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Health Assessment and Performance Monitoring of Large Machine Diagnostics

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Home / Mission / Site-Directed Research and Development / FY 2023 SDRD Annual Report Index / Health Assessment and Performance Monitoring of Large Machine Diagnostics

Project # 23-003 | Year 2 of 2

Jesse Adamsa, Nick Eisenberga, Ethan Chessonb, Arnulfo Gonzaleza, Marylesa Howarda, Margaret Lundc

aNevada National Security Sites (NNSS), bNorth Carolina A&T State University, cNational Lab: PNNL
This work was done by Mission Support and Test Services, LLC, under Contract No. DE-NA0003624 with the U.S. Department of Energy, the NNSA Office of Defense Programs, and supported by the Site-Directed Research and Development Program. DOE/NV/03624–1920.


Regularly maintained and operated diagnostic machines are a backbone of data collection for the Stockpile Stewardship Program. Component failures can result in catastrophic downtime for the diagnostic, affecting schedules, cost, and performance. For example, the age of the Cygnus x‐ray machine at U1a requires additional upkeep and maintenance, and the change in behavior (e.g., arcing in the water line) or failure of components (e.g., capacitors) can result in days of lost data collection due to troubleshooting and repairs. In this project, we will build models to monitor performance of Cygnus. By monitoring performance of the machine using various measurements, like electrical current and voltage at multiple points on the path of the machine, we expect to be able to assess health, observe declining performance, and predict failures.


Cygnus has lasted well beyond its originally intended lifespan, and thus some parts have more wear than ever intended. Faults in these parts have caused delays in experiments, and the ability to foresee and/or diagnose such failures can help ensure experiments are timely and successful.

Technical Approach

Cygnus has a long and fruitful history of supporting subcritical experiments by providing x‐rays for radiographic images. Quantifying its health and future behavior may reduce maintenance costs, decrease frequency and duration of downtime to troubleshoot issues, and eliminate would‐be failed shots. One issue over recent years has been capacitor failure. Pulsed‐power subject matter expert, John Smith, believes that a capacitor in pre‐failure status may provide clues in its electrical signals. If this is true and quantifiable, then decline of a capacitor should be observable with the right diagnostics, and predictable by the right mathematical model.

Machine learning (ML) is a broad term used to describe mathematical models in which a computer identifies or “learns” patterns in a dataset and can then make predictions based on those patterns. Supervised ML exploits patterns in training data (data with a known true/desired output prediction) to learn relationships between inputs and outputs and make predictions based on those relationships. There are many years’ worth of diagnostic data on Cygnus, with the number of individual diagnostics numbering anywhere from 20-30 on each axis at any given time. This library, along with the catalogue of shot logs describing Cygnus’ performance in dose (rads), provides a perfect dataset of inputs/outputs for harnessing the power of machine learning for Cygnus modeling purposes.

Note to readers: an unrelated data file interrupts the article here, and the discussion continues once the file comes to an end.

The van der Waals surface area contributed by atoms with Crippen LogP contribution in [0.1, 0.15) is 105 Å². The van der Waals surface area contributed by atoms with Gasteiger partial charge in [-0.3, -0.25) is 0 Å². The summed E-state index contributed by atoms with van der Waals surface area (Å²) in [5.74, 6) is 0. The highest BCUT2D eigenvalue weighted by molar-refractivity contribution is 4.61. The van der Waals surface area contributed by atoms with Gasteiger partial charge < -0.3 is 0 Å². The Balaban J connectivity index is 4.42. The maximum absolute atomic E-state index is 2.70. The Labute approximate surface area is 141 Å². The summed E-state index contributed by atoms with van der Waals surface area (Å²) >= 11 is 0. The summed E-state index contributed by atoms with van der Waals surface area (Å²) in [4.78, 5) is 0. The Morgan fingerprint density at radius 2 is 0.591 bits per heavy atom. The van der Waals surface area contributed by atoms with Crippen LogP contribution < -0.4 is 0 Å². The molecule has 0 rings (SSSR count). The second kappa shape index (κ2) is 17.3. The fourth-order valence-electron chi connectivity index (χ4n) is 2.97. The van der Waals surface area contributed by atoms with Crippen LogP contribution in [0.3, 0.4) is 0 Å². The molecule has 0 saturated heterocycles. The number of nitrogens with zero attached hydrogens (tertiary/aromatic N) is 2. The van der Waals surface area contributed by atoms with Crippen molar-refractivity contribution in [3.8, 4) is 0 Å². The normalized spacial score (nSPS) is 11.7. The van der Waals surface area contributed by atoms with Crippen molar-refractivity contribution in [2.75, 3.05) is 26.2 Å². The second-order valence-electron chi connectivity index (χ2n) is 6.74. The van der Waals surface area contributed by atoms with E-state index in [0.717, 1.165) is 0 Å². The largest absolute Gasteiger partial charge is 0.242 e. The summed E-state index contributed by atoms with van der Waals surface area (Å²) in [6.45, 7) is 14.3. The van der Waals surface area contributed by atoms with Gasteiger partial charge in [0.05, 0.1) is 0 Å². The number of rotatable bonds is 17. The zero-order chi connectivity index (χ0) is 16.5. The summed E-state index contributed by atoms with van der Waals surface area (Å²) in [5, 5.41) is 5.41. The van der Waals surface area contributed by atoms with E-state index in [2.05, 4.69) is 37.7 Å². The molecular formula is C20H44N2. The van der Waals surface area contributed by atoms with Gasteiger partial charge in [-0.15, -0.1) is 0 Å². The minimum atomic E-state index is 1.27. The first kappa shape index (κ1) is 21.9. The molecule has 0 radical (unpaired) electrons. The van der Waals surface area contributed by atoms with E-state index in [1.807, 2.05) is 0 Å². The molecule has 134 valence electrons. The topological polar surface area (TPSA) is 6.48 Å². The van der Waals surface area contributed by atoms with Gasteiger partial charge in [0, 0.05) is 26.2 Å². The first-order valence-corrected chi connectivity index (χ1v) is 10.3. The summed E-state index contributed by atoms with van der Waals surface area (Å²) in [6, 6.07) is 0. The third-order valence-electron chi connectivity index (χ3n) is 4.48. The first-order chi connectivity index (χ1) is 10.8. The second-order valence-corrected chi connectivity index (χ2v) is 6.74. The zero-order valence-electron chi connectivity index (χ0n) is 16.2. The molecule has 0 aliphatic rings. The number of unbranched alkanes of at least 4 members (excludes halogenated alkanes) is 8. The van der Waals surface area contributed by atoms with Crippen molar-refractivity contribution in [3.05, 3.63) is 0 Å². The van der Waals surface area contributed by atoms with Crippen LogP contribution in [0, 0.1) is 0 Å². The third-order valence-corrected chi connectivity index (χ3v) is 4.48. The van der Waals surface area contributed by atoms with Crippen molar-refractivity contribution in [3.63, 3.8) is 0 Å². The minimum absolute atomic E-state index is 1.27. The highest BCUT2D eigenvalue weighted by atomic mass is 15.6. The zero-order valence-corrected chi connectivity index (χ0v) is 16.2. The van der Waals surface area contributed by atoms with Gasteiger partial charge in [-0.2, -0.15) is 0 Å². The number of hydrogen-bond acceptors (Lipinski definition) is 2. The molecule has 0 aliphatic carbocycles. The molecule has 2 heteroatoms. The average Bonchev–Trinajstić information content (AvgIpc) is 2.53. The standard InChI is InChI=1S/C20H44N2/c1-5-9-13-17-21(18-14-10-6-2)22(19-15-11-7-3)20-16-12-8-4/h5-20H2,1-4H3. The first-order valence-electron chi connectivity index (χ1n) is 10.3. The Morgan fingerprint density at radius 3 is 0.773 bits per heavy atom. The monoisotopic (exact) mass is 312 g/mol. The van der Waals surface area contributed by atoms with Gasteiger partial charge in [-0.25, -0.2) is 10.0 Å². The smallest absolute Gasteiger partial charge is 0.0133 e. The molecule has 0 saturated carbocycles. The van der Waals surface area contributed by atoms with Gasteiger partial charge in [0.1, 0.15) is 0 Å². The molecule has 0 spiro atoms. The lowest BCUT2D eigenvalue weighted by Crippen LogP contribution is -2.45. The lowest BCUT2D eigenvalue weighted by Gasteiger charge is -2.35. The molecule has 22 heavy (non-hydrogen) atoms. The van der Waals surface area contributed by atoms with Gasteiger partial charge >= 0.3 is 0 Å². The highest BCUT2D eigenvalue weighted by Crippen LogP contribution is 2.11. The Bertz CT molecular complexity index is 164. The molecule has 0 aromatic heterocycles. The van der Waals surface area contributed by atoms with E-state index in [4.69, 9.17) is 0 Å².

In the first year of the project, we focused on establishing a knowledgebase of Cygnus, and collecting and organizing the data consisting of 100 GB of past experiment results in binary data formats. We wrote Python scripts to translate these binary files into a useable file format, with one CSV file for each shot. Concurrently, we combined records of each shot into a single master shot log. This included recorded data from the Cygnus team, the radiography analysts, Nichelle Prock, and the lithium fluoride thermal luminescent dosimeter spreadsheets. Once the dataset was properly labeled and organized, we started the analysis. Using 20‐30 signals for thousands of shots is too computationally expensive for a standard computer, so we reduced our dataset to a few figures of merit (FOMs). Using these FOMs, we successfully trained models to predict shot dose. In the second year, we worked with the Cygnus team to add an additional set of sensors to the Cygnus Marx Banks. These sensors from Mistras will help identify capacitor failures in the future, helping to save time in locating problematic capacitors, as well as potentially providing an indication of an impending failure. Concurrently, we built a dashboard for the Cygnus team that allows an analyst to view the raw data, compare signals between shots, and see statistics and predictions using our ML models.

Results and Technical Accomplishments

We developed and trained Neural Networks capable of predicting next shot dose with some reasonable accuracy. We produced a Cygnus Dashboard for analysts to easily see and compare data. We were able to install a new set of Mistras sensors on Cygnus to help diagnose future capacitor issues.

Conclusions and Path Forward

This was the final year of the project. We will continue to support the Cygnus team where possible with the Mistras sensors and the dashboard.

Screenshot of the developed Cygnus dashboard. The dashboard allows the Cygnus team to easily compare data between shots, as well as see all of the signals from a shot for a quick overview. The dashboard also has some outlier detection ability and failure prediction via a Neural Network.

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